Last week, a Global Alliance for Buildings and Construction, designed to boost low-carbon development in the sector, was launched at the UN Climate Summit in Paris. Over 60 organisations and several countries have joined the alliance.
Climate Action reported that the countries include Austria, Brazil, Cameroon, Canada, Finland, France, Germany, Indonesia, Japan, Mexico, Morocco, Norway, Senegal, Singapore, Sweden, Tunisia, Ukraine, United Arab Emirates, the US.
The World Green Building Council (WorldGBC) has committed to a ‘global market transformation’ to achieve both net zero carbon new building and the energy efficiency retrofit of existing stock by 2050, Climate Action reported.
C taking off
The ‘Moving towards net zero buildings’ commitment, has been signed by 16 European firms including Acciona, British Land, Doosan, Ferrovial, GlaxoSmithKline, Hammerson, Heathrow, Interface, JLL, Kingfisher, Land Securities, Lloyd’s Banking Group, Philips, Skanska, Sky, and Tesco.
Their commitment includes the development of ‘nearly zero energy buildings’ (nZEB) for new build by 2020, and refurbished buildings by 2030.
Climate Action said that: “The plan outlines key actions that the signatories will take, including reducing energy intensity across corporate property estates; collaborating across the supply chain to set specific targets and engaging with policy makers on progress, reporting and progress towards zero energy goals.”
Going green is ‘smart’
A green building should also be a smart one when focusing on becoming more energy efficient.
Neil Cameron, General Manager of Johnson Controls Building Efficiency, a global diversified technology and industrial player, said in an industry insight that by “combining smart grid and smart building technologies improves reliability and security, while reducing energy costs and greenhouse gas emissions.”
He highlighted that a recent Energy Efficiency Indicator study, showed that 44% of facility executives in the US selected smart building technology as one of the top three technologies expected to have the greatest price-performance improvement over the next 10 years.
“The time to deploy smart building technologies is now. Doing so could avoid $33 billion in energy costs and eliminate 160 million tonnes of carbon emissions annually by the year 2030,” Cameron said.
While the COP21 talks run their course, we’re looking to where the real climate action is. In the Paris beyond the summit, people, collectives and businesses aren’t just talking – they’re taking action for a cleaner, carbonless future.
You don’t need loads of cash to stay in decent, carbon-light digs in the French capital
From lowly budget hostels to dazzling palace hotels, Paris, of course, is bursting at the seams with places to stay. Still, with the rise of AirBnB, hotels of every stripe have had to find new ways to stand out. Though there aren’t too many of them just yet, green hotels in Paris are having a bit of a moment. And a few have taken a completely environment-first approach, offering sustainable options via organic menus, recycling programs and other green-forward features angled at the growing swell of climate-aware consumers looking for a more sustainable stay-over. Here are four of our favourites…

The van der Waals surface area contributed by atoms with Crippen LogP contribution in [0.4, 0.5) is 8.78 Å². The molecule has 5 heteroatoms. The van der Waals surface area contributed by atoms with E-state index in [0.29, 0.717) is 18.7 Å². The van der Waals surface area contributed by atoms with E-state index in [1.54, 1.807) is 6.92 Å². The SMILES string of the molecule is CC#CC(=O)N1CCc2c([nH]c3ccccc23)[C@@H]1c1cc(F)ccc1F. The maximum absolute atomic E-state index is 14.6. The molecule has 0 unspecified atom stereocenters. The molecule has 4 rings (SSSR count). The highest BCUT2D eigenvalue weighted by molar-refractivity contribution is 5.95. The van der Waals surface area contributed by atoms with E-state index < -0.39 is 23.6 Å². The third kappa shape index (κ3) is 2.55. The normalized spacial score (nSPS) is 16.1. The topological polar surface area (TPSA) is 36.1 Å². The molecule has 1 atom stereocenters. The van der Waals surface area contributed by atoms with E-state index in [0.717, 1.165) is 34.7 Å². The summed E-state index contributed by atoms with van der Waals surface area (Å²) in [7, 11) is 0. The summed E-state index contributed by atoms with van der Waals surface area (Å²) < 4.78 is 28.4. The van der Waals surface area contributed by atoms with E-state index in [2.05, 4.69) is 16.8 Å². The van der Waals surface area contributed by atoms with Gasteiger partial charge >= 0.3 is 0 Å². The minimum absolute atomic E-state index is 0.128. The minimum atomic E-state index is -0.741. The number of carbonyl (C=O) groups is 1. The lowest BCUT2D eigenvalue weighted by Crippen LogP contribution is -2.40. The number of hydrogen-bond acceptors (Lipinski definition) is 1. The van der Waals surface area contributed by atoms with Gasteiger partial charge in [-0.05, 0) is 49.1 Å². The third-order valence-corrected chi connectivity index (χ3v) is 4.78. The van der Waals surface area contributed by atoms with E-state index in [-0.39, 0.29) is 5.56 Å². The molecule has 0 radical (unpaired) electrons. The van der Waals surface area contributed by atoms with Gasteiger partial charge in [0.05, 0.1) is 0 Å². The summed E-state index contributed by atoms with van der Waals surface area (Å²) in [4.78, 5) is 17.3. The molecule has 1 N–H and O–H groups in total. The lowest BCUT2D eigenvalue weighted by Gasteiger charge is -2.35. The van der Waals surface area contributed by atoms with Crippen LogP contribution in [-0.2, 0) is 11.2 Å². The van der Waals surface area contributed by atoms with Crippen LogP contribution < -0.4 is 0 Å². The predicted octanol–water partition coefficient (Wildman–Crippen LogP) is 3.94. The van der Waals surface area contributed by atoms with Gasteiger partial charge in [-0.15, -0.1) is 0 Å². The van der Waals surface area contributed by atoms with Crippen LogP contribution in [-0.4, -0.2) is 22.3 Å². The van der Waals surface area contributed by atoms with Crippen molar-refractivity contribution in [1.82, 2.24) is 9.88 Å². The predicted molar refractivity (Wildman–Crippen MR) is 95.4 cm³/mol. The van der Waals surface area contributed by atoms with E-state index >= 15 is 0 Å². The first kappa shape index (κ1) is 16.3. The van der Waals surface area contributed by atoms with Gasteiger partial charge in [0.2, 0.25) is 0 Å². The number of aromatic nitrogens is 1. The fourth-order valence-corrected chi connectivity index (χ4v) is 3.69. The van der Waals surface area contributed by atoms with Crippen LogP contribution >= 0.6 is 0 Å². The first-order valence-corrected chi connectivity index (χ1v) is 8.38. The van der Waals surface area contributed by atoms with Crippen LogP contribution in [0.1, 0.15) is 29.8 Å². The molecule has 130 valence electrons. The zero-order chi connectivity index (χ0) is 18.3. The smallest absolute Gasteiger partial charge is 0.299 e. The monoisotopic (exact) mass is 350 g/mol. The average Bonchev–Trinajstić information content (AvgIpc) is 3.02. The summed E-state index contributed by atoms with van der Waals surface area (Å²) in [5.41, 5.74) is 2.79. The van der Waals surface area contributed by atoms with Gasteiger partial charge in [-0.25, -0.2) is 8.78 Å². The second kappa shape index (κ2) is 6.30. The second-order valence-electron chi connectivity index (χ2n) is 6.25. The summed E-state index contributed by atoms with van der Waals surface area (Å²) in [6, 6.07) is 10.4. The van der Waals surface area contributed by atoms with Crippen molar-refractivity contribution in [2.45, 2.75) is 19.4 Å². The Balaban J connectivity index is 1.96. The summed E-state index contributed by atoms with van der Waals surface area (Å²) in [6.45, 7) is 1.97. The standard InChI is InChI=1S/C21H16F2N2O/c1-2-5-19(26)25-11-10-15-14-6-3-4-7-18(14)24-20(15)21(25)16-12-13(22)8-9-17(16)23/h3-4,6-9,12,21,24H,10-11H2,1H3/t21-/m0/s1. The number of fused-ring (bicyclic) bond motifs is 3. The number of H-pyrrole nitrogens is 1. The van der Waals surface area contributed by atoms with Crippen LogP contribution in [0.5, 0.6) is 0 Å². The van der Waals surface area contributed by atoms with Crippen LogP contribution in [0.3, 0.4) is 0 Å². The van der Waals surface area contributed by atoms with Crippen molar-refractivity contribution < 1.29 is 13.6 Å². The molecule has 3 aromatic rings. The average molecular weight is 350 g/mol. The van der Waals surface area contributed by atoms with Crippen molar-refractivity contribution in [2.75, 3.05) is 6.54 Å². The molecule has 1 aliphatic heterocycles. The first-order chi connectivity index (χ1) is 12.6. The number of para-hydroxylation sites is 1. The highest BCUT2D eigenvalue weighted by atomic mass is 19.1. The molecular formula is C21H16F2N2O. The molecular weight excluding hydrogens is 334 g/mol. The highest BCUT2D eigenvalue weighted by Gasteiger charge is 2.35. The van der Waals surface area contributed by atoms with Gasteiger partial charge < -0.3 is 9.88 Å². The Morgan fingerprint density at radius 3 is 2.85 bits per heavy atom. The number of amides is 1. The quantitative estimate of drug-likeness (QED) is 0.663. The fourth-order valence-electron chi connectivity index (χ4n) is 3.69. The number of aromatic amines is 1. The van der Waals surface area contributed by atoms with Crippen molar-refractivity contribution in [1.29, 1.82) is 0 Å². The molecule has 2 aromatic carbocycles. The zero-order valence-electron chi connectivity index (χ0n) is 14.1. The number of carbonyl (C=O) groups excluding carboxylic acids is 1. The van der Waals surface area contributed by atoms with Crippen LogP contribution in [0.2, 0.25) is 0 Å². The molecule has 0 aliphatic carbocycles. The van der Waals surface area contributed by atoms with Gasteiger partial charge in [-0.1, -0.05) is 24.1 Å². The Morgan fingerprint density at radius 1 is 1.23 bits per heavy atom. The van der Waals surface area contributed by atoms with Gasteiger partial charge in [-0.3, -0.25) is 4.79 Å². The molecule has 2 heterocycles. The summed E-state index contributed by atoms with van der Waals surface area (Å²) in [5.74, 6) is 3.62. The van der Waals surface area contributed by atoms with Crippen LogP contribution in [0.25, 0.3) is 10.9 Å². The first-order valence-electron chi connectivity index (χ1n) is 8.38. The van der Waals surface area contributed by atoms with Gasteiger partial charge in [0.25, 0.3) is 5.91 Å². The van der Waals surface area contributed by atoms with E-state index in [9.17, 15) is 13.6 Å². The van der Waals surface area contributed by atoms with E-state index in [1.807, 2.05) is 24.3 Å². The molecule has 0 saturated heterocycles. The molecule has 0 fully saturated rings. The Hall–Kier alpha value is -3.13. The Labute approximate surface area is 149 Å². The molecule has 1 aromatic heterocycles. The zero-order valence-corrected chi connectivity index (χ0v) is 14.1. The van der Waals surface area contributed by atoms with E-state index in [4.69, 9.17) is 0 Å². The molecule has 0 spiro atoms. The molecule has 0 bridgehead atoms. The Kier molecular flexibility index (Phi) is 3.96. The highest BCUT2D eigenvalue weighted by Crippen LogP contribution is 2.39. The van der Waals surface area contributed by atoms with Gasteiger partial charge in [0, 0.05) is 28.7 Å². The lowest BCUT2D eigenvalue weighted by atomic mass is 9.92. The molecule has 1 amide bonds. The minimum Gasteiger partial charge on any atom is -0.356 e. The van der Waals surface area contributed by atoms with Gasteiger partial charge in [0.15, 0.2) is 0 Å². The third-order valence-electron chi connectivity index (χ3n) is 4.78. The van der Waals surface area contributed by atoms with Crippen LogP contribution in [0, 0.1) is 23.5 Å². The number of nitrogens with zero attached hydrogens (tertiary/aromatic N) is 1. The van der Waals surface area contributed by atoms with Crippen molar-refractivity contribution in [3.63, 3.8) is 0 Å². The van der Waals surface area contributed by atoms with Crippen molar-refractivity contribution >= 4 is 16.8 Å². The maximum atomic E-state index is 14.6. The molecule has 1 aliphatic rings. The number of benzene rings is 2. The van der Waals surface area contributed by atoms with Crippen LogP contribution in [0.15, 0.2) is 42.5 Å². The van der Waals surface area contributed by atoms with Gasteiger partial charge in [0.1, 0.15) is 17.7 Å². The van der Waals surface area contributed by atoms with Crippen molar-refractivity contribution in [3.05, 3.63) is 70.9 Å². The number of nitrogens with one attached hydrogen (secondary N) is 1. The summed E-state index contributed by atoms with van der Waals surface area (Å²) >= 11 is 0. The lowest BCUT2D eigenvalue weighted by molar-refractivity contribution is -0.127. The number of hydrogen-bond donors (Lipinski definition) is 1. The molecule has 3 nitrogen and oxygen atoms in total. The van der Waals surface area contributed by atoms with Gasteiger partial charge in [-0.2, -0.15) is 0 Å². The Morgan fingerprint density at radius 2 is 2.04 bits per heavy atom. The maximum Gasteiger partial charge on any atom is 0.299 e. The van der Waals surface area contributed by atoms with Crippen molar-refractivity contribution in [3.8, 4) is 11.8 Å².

1. Hotel Gavarni
A short walk from the Eiffel Tower, the charming Hotel Gavarni is the first hotel in Paris to receive the European Ecolabel. For tourists, most green efforts – including eco-brand detergents, sustainable electricity and efficient heating – go unseen. More visible are signs in rooms that encourage green practices, such as reusing towels and linens; at the reception desk, taxi schedules are posted to encourage carpooling.
Meanwhile, hotel employees are reimbursed for biking and using public transport to get to work. In fact, this hotel is totally carbon neutral – so just about as green as it possibly gets in Paris.
2. Solar Hotel
Carbon-light travellers will feel at home in one of the Solar Hotel’s 22 simple rooms nestled down by the Catacombs, south of Luxembourg Gardens. From cleaning products and recycled materials to water collection for plants and solar panels, this place has it covered – and as green hotels in Paris go, it’s at the cheaper end of the scale.
In fact, it’s hard to make a move here without bumping into something encouraging responsible travel, be it recycling or opting to get around on one of the hotel’s free bicycles. An organic breakfast, made from local, sustainably produced products, is included in the price. Bargain.
3. Yves Robert Youth Hostel
One of the city’s most sustainable green hostels, this place proves that, even on a budget, travellers can be green. Solar panels covering 3,500 square meters of the roof provide all the energy needed for the 103 rooms. Guests can hang around an organic garden nurtured by collected rainwater and natural compost.
Even better, the hostel is part of a designated ‘eco-quarter’ in the city, conveniently located next to two major train stations and the much-loved Montmartre district. A good nook, then, to meet like-minded ethical travellers.
4. Hotel Barrière Le Fouquet’s
This luxury hotel just off the Champs Elysées makes sustainability look elegant and refined, right down to their ‘eco-citizen’ champagne offering care of Pommery. It’s not just the bubbly, though: in addition to its energy-saving LED lights, the hotel boasts a hybrid taxi service, as well as organic food, sustainably produced towels and bathrobes and a hugely comprehensive recycling program.
Bills are presented on iPads to cut down on paper waste. But the kicker is they even produce their own organic honey up on the roof. How’s that for environmental dedication?